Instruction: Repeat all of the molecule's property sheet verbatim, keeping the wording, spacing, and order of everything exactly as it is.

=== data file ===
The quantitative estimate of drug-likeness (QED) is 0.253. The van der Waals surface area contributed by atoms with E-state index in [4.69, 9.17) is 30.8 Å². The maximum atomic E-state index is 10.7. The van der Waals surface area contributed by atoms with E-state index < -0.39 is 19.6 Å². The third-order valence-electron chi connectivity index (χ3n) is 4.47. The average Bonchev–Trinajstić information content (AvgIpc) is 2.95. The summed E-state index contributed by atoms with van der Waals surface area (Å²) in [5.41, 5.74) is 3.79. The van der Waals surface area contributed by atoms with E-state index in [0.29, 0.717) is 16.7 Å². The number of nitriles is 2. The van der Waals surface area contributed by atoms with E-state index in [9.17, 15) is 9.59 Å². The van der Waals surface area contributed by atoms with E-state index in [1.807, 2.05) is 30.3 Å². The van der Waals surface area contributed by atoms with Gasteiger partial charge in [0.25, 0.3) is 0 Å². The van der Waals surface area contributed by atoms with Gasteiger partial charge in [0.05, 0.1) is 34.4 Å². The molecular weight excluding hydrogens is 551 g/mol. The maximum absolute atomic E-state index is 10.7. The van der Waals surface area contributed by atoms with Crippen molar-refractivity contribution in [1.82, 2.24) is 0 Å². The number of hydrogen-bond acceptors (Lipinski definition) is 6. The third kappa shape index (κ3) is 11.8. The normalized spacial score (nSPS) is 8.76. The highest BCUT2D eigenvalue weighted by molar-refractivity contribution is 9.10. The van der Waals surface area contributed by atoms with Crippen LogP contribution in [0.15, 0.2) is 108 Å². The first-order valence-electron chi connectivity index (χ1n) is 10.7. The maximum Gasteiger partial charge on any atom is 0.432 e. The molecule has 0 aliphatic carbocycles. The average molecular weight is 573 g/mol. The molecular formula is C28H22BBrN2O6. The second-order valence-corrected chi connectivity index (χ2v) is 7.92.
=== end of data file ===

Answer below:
The quantitative estimate of drug-likeness (QED) is 0.253. The van der Waals surface area contributed by atoms with E-state index in [4.69, 9.17) is 30.8 Å². The maximum atomic E-state index is 10.7. The van der Waals surface area contributed by atoms with E-state index < -0.39 is 19.6 Å². The third-order valence-electron chi connectivity index (χ3n) is 4.47. The average Bonchev–Trinajstić information content (AvgIpc) is 2.95. The summed E-state index contributed by atoms with van der Waals surface area (Å²) in [5.41, 5.74) is 3.79. The van der Waals surface area contributed by atoms with E-state index in [0.29, 0.717) is 16.7 Å². The number of nitriles is 2. The van der Waals surface area contributed by atoms with E-state index in [9.17, 15) is 9.59 Å². The van der Waals surface area contributed by atoms with E-state index in [1.807, 2.05) is 30.3 Å². The van der Waals surface area contributed by atoms with Gasteiger partial charge in [0.25, 0.3) is 0 Å². The van der Waals surface area contributed by atoms with Gasteiger partial charge in [0.05, 0.1) is 34.4 Å². The molecular weight excluding hydrogens is 551 g/mol. The maximum absolute atomic E-state index is 10.7. The van der Waals surface area contributed by atoms with Crippen molar-refractivity contribution in [1.82, 2.24) is 0 Å². The number of hydrogen-bond acceptors (Lipinski definition) is 6. The third kappa shape index (κ3) is 11.8. The normalized spacial score (nSPS) is 8.76. The highest BCUT2D eigenvalue weighted by molar-refractivity contribution is 9.10. The van der Waals surface area contributed by atoms with Crippen LogP contribution in [0.15, 0.2) is 108 Å². The first-order valence-electron chi connectivity index (χ1n) is 10.7. The maximum Gasteiger partial charge on any atom is 0.432 e. The molecule has 0 aliphatic carbocycles. The average molecular weight is 573 g/mol. The molecular formula is C28H22BBrN2O6. The second-order valence-corrected chi connectivity index (χ2v) is 7.92.